Friday, December 9, 2016

Mount Cobbler, Alpine National Park - December 2016

This is my mate Eddy, he lives with me in my office at work. I like Eddy because not only do we share a love of fine metal but we also look the same, especially after I've worked another 12 hour day at this time of the year!
It's been a bit quiet on the blogging front at the Feral household this week. I've been looking at these photos for a week but haven't found the time or the mojo to actually write anything up. Coming up to Christmas work is going crazy and I'm finding myself with barely enough time to work, eat and sleep, blogging has been put on hold for a few days. Luckily I did manage to head out last weekend for a stroll, this was another of those walks that I wanted to do to check out the feasibility of me doing a food drop in the area next year in preparation for my Australian Alps Walking Track stroll. My plan next year is to drive to Lake Cobbler before most of the Alpine roads are open and then ride my mountain bike up to Mount Speculation to place my food drop. So apart from climbing Mount Cobbler today I was also interested in sussing out the likelihood of me getting up to Lake Cobbler in the ute in early spring next year, the good news is that it looks feasible but I reckon I'll be carrying a chainsaw.

Today turned into a bit of an epic, starting at 6am and ending 16 hours later illuminated by flashing blue lights, the Feral charm seeming to have run out....hmmm. The drive from my house to Lake Cobbler, which was the start point for this stroll, is a long one. Almost 5 hours after walking out the door I pulled up in a cloud of dust into the car park beside the lake, happy to climb out into the warm sunshine and stretch my legs. Lake Cobbler was almost deserted this morning, there was only one other 4wd drive parked there, the occupants heading up the walking track to Mount Cobbler just as I pulled up. 
The beautiful Lake Cobbler.
Having never been here before my first objective today, well after pulling on my boots, was to find the start of the walking track to Dandongadale Falls. It didn't take me long to find an un-signposted pad heading in the general direction that I needed to go and after pushing through a little further my pad joined a few other faint pads all heading down from the lake shore. With the track now fairly obvious I just had to follow the creek down stream for awhile and soon enough I arrived onto the open slabs on top of the falls. Now if I'd bothered to actually read my notes I would of known that these falls were actually not the main falls, yep and if my aunty had balls she'd be my uncle. Yeah right, so after scrambling around the falls for awhile and taking a couple of photos I was soon on my way back to the car park, satisfied that I'd now checked out Dandongadale Falls, although they were strangely smaller than I'd imagined. Arriving back at the car park I had a closer look at my notes and map as I was now looking for the track up to Mount Cobbler, it was now that I realised that I'd only visited the smaller waterfall, the main Dandongadale Falls need a bit of a scrub bash west before picking up another track. Now in moments like these the dilemma is always, do I retrace my route to check out what I've missed or do I chalk it down to experience and tell myself I'll check them out next time, apathy won today.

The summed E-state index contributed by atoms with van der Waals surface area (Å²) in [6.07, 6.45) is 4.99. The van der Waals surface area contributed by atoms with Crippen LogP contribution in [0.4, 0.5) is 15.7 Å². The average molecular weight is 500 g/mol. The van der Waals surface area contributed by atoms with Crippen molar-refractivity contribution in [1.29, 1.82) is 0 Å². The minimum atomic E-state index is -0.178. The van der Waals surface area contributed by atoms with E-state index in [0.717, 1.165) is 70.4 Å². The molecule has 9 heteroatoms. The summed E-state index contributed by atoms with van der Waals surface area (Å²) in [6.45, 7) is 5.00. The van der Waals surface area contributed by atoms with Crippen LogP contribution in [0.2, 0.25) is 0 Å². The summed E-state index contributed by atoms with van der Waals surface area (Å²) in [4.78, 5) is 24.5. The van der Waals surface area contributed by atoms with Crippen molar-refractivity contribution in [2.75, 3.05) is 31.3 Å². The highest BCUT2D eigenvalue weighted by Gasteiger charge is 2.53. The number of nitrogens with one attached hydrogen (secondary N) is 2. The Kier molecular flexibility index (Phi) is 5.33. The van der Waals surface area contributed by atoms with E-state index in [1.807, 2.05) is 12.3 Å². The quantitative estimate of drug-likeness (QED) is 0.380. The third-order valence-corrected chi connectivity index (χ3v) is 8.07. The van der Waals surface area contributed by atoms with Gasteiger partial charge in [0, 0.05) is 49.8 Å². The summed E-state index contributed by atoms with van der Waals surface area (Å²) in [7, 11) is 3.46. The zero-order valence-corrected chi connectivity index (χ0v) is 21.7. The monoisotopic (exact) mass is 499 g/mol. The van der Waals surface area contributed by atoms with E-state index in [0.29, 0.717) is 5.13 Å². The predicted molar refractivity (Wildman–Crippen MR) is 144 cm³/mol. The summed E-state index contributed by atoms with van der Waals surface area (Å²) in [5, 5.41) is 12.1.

It was only after having left these falls that I read my notes that described the route to the bigger Dandongadale Falls.
So having reconciled myself to the fact that I wouldn't be visiting the falls today I set off up the track to Mount Cobbler. All was good in the Feral world as I started my climb up the wide sign posted track, after 15 minutes though things once again took an unexpected turn. Climbing up through the regrowth I heard what sound like shouting behind me, now that was a little odd as the only other people in the remote car park were already at least an hour ahead of me up the track. After another minute I couldn't ignore the shouting any longer, turning around I noticed a young bloke bounding up the track behind me waving his hands and asking if I could help him. It turns out that my new mate was over in Australia from Italy working and doing a bit of back packing, like any red blooded young Italian bloke he'd got himself a V8 Dunnydoor to get around in during his time in Oz. Unfortunately the Dunnydoor was now wedged hard up against a rock somewhere back on the access road, apparently the rock was preventing forward progress and gravity was prevent backwards progress. Oh well, with my finally tuned Feral physique I needed a bit of a warm up anyway! So back down the track I trudged following along behind my new Italian mate as he bounded down the hill. Arriving back at the ute we headed up to his stranded car, with no tow bar on the Dunnydoor the only option to tow him backwards was to tie off onto his diff, this is where being a fat f*#ker has its advantages as there was no way my generous circumference was going to be able to crawl underneath his car, only one option there so it wasn't me shimmying around on my back in the dust. The good news is that after a couple of goes we managed to extract the car from its perilous position and get it safely parked on some level ground. Heading back down to the car park again I once again set off on what was becoming a somewhat elusive Mount Cobbler, as it would turn out the 90 minute delay would have some ramifications for me later that night.